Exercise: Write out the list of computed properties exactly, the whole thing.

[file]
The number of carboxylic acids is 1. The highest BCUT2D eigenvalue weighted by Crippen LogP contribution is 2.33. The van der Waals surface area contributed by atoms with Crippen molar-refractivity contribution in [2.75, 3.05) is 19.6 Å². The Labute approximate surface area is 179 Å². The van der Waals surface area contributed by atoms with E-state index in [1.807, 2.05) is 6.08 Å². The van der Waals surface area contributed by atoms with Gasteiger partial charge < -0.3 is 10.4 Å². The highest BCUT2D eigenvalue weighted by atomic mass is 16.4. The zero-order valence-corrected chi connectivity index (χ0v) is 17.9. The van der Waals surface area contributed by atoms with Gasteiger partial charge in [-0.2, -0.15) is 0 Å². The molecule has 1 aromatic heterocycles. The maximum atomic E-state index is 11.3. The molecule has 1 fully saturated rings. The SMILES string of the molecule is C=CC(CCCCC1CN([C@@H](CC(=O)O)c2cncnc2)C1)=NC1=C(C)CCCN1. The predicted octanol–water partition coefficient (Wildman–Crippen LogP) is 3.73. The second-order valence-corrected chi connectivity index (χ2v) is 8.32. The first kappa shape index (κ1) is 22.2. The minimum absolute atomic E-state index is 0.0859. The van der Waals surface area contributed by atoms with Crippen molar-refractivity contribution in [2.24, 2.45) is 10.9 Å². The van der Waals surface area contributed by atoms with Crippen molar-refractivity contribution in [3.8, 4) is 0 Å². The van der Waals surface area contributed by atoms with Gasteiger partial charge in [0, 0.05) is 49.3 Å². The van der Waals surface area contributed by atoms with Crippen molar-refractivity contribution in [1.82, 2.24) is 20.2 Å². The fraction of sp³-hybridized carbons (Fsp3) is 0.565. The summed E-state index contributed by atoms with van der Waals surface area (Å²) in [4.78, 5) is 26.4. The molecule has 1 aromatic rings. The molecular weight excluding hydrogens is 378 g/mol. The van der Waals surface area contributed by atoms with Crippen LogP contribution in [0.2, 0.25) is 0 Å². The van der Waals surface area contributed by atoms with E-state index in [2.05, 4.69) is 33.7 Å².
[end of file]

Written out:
The number of carboxylic acids is 1. The highest BCUT2D eigenvalue weighted by Crippen LogP contribution is 2.33. The van der Waals surface area contributed by atoms with Crippen molar-refractivity contribution in [2.75, 3.05) is 19.6 Å². The Labute approximate surface area is 179 Å². The van der Waals surface area contributed by atoms with E-state index in [1.807, 2.05) is 6.08 Å². The van der Waals surface area contributed by atoms with Gasteiger partial charge < -0.3 is 10.4 Å². The highest BCUT2D eigenvalue weighted by atomic mass is 16.4. The zero-order valence-corrected chi connectivity index (χ0v) is 17.9. The van der Waals surface area contributed by atoms with Gasteiger partial charge in [-0.2, -0.15) is 0 Å². The molecule has 1 aromatic heterocycles. The maximum atomic E-state index is 11.3. The molecule has 1 fully saturated rings. The SMILES string of the molecule is C=CC(CCCCC1CN([C@@H](CC(=O)O)c2cncnc2)C1)=NC1=C(C)CCCN1. The predicted octanol–water partition coefficient (Wildman–Crippen LogP) is 3.73. The second-order valence-corrected chi connectivity index (χ2v) is 8.32. The first kappa shape index (κ1) is 22.2. The minimum absolute atomic E-state index is 0.0859. The van der Waals surface area contributed by atoms with Crippen molar-refractivity contribution in [2.24, 2.45) is 10.9 Å². The van der Waals surface area contributed by atoms with Crippen molar-refractivity contribution in [3.8, 4) is 0 Å². The van der Waals surface area contributed by atoms with Gasteiger partial charge in [0, 0.05) is 49.3 Å². The van der Waals surface area contributed by atoms with Crippen molar-refractivity contribution in [1.82, 2.24) is 20.2 Å². The fraction of sp³-hybridized carbons (Fsp3) is 0.565. The summed E-state index contributed by atoms with van der Waals surface area (Å²) in [4.78, 5) is 26.4. The molecule has 1 aromatic rings. The molecular weight excluding hydrogens is 378 g/mol. The van der Waals surface area contributed by atoms with Crippen LogP contribution in [0.2, 0.25) is 0 Å². The van der Waals surface area contributed by atoms with E-state index in [2.05, 4.69) is 33.7 Å².